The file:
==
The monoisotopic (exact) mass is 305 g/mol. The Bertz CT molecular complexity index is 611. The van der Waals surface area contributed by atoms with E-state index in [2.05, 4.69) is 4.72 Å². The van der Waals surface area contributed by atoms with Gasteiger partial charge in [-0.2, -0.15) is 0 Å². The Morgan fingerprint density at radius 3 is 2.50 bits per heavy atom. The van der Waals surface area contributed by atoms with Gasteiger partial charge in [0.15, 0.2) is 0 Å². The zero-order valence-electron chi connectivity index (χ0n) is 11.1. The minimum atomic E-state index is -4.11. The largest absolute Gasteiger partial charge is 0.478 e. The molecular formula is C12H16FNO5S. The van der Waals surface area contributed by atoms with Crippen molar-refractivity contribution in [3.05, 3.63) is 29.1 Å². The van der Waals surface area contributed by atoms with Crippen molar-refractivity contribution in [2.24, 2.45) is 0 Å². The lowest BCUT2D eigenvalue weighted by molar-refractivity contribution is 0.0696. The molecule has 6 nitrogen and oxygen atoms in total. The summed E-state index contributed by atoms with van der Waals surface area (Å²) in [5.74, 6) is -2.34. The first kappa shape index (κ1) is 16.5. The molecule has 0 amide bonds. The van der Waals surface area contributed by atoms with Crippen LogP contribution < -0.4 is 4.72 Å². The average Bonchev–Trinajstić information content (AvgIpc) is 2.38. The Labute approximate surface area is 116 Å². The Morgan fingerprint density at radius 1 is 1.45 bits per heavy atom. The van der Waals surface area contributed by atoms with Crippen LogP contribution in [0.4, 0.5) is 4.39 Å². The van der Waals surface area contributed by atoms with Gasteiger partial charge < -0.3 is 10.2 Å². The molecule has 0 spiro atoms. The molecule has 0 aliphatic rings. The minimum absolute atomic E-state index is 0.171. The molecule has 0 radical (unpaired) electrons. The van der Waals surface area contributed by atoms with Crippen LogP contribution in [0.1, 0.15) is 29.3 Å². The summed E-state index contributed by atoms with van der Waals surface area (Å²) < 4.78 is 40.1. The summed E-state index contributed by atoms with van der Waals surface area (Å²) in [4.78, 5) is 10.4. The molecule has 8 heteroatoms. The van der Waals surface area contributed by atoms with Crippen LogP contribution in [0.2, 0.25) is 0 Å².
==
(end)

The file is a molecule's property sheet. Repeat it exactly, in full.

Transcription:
The monoisotopic (exact) mass is 305 g/mol. The Bertz CT molecular complexity index is 611. The van der Waals surface area contributed by atoms with E-state index in [2.05, 4.69) is 4.72 Å². The van der Waals surface area contributed by atoms with Gasteiger partial charge in [-0.2, -0.15) is 0 Å². The Morgan fingerprint density at radius 3 is 2.50 bits per heavy atom. The van der Waals surface area contributed by atoms with Gasteiger partial charge in [0.15, 0.2) is 0 Å². The zero-order valence-electron chi connectivity index (χ0n) is 11.1. The minimum atomic E-state index is -4.11. The largest absolute Gasteiger partial charge is 0.478 e. The molecular formula is C12H16FNO5S. The van der Waals surface area contributed by atoms with Crippen molar-refractivity contribution in [3.05, 3.63) is 29.1 Å². The van der Waals surface area contributed by atoms with Crippen molar-refractivity contribution in [2.24, 2.45) is 0 Å². The lowest BCUT2D eigenvalue weighted by molar-refractivity contribution is 0.0696. The molecule has 6 nitrogen and oxygen atoms in total. The summed E-state index contributed by atoms with van der Waals surface area (Å²) in [5.74, 6) is -2.34. The first kappa shape index (κ1) is 16.5. The molecule has 0 amide bonds. The van der Waals surface area contributed by atoms with Crippen LogP contribution < -0.4 is 4.72 Å². The average Bonchev–Trinajstić information content (AvgIpc) is 2.38. The Labute approximate surface area is 116 Å². The Morgan fingerprint density at radius 1 is 1.45 bits per heavy atom. The van der Waals surface area contributed by atoms with Crippen LogP contribution in [0.4, 0.5) is 4.39 Å². The van der Waals surface area contributed by atoms with Gasteiger partial charge < -0.3 is 10.2 Å². The molecule has 0 spiro atoms. The molecule has 0 aliphatic rings. The minimum absolute atomic E-state index is 0.171. The molecule has 0 radical (unpaired) electrons. The van der Waals surface area contributed by atoms with Crippen LogP contribution in [0.1, 0.15) is 29.3 Å². The summed E-state index contributed by atoms with van der Waals surface area (Å²) < 4.78 is 40.1. The summed E-state index contributed by atoms with van der Waals surface area (Å²) in [4.78, 5) is 10.4. The molecule has 8 heteroatoms. The van der Waals surface area contributed by atoms with Crippen LogP contribution in [0.2, 0.25) is 0 Å².